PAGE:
Iodine, The Forgotten Mineral

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Dr. Olivia discusses Iodine in your diet

Iodine is one of the most forgotten nutrients in daily supplements, and is also becoming one of the hardest nutrients to get in your diet.  So first, let’s talk about RDI’s.  RDI stands for recommended daily intake and this is defined as the minimum amount you need to get of a certain nutrient in order to not develop deficienciesRDI’s are not established to improve health, but meant to represent the lowest level of nutrient intake to prevent disease.  Today, we are still using RDI’s that were established 60 years ago.  The problem with this is that nutrient content if foods have fallen almost 50% compared to 60 years ago.  So eating wonderful foods like broccoli, cauliflower and strawberries does not mean you are getting all the nutrients to meet your daily needs because those very foods had twice the vitamin content 60 years ago as they do now.  The reason for this… our farming practices and eating imported foods that are not in season.  Food is always more nutritious when grown on soil that is full of nutrients, and when picked once it has ripened.  If you are eating foods that are imported and not in season, chances are they were picked up to a month ago, while green, and they ripened while being shipped from other parts of the world.  This is why when food is in season it has so much more color and flavor.  You can literally taste and see the nutrients.  Notice a green banana doesn’t really have much flavor, or a strawberry in the winter literally has no taste.

Today’s focus is Iodine.  Daily minimum for iodine is 150 mcg (micrograms) daily.  The U.S. government required that all salt contain iodine to ensure the public was getting adequate amounts of this very important nutrient.  So, if you’ve made the switch to sea salt, great job, but… sea salt contains no iodine.  So, I am not saying to switch back to table salt (which often contains aluminum) but be aware you may not be getting your daily nutrient needs.  Today there is a major increase in iodine intake due to lower intake of salt.  Most people in the U.S. consume about 240mcg of iodine per day.  In contrast, people in Japan consume more than 12,000 mcg (50x more than the American diet).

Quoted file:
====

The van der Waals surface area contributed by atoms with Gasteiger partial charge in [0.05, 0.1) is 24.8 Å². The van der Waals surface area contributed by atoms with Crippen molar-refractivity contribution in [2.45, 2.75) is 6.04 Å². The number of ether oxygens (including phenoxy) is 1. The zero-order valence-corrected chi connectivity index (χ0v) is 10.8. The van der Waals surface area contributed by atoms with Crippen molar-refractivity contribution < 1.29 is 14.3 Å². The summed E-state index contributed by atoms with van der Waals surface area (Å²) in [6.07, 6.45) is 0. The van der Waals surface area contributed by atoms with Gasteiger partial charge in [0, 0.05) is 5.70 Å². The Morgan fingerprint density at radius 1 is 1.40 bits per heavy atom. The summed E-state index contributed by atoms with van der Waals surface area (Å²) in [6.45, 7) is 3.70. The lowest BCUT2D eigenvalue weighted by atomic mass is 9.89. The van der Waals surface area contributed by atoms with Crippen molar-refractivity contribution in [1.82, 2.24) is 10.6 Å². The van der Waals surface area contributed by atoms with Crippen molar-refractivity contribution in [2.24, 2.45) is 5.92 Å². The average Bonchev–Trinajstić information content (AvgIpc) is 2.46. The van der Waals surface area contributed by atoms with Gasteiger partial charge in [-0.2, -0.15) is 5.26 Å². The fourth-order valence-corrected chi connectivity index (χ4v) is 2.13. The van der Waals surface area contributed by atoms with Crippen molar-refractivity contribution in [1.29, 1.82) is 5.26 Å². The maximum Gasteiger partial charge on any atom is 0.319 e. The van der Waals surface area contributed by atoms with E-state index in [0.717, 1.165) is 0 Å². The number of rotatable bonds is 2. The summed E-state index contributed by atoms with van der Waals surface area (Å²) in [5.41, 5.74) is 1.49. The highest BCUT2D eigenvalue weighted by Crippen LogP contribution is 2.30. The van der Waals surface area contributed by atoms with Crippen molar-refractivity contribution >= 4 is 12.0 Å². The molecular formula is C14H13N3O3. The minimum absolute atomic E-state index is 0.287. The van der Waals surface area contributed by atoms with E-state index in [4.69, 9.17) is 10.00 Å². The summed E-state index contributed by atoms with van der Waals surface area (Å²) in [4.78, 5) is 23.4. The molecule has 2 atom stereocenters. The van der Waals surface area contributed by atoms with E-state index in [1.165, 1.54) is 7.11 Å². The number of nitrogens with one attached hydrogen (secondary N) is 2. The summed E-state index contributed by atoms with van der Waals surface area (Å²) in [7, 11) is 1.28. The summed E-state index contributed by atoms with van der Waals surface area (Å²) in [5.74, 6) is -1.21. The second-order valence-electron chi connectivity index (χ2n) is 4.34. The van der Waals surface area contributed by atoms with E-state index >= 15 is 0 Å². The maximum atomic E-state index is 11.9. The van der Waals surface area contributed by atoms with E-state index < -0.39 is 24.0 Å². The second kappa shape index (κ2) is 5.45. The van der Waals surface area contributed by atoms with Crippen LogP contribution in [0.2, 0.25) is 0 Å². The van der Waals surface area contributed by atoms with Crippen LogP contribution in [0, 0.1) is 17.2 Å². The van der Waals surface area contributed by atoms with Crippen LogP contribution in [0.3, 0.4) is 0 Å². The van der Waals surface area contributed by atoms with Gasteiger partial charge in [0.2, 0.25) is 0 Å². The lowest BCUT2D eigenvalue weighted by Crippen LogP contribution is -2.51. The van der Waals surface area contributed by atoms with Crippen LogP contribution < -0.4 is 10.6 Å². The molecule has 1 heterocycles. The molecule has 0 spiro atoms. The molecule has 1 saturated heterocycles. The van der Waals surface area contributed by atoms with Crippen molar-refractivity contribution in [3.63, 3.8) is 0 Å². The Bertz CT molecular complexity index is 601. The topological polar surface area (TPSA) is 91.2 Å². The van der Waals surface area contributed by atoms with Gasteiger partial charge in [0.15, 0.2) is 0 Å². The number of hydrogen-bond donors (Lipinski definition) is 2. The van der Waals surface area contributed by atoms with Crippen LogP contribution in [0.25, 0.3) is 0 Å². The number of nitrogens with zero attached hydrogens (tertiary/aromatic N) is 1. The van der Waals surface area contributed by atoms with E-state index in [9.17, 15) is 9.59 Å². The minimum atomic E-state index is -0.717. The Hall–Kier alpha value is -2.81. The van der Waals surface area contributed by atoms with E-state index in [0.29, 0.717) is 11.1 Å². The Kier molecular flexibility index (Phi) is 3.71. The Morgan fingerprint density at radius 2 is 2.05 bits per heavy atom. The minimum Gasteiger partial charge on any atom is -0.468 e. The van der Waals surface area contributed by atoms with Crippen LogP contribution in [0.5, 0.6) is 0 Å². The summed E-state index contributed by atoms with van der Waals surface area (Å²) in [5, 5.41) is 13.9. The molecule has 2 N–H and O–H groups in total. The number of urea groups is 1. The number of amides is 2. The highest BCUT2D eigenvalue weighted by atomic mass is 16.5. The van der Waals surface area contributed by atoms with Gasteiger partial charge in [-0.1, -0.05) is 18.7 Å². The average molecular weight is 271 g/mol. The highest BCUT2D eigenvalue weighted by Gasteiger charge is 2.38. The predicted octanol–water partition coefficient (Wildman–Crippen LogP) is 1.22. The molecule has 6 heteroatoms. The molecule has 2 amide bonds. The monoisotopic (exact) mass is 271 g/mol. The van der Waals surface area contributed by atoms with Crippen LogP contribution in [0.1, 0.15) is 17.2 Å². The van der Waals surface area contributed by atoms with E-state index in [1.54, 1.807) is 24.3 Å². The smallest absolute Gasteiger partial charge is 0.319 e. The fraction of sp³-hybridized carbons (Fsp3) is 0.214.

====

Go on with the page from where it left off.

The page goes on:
The incidence of breast cancer in the U.S. is the highest in the world and in Japan the lowest.  The life expectancy is the U.S. is 77.8 years (50th out of 224 countries surveyed).  In Japan it is 82.1, the highest of all industrialized countries.  The infant mortality rate is half of the rate in the United States.  Today, 1 in 7 American women will develop breast cancer during their lifetime.  Thirty years ago, when iodine consumption was twice as high as it is now, 1 in 20 women developed breast cancer.  Animal studies show that iodine prevents breast cancer (as does vitamin D, which works together with iodine).


  • Is absorbed by the thyroid to help it function optimally. 
  • Deficiency has been linked to fibrocystic breast changes.
  • Has reported to improve libido, brain fog, increase in energy, assist in weight loss. 

People with a severe and prolonged iodine deficiency are prone to hypothyroidismOften you see symptoms long before hypothyroidism can traditionally be diagnosed.  Some symptoms include: weight gain in spite of decreased appetite, dry skin, coarse hair, constipation, seasonal affective disorder, cold hands and feet, and edema or swelling.



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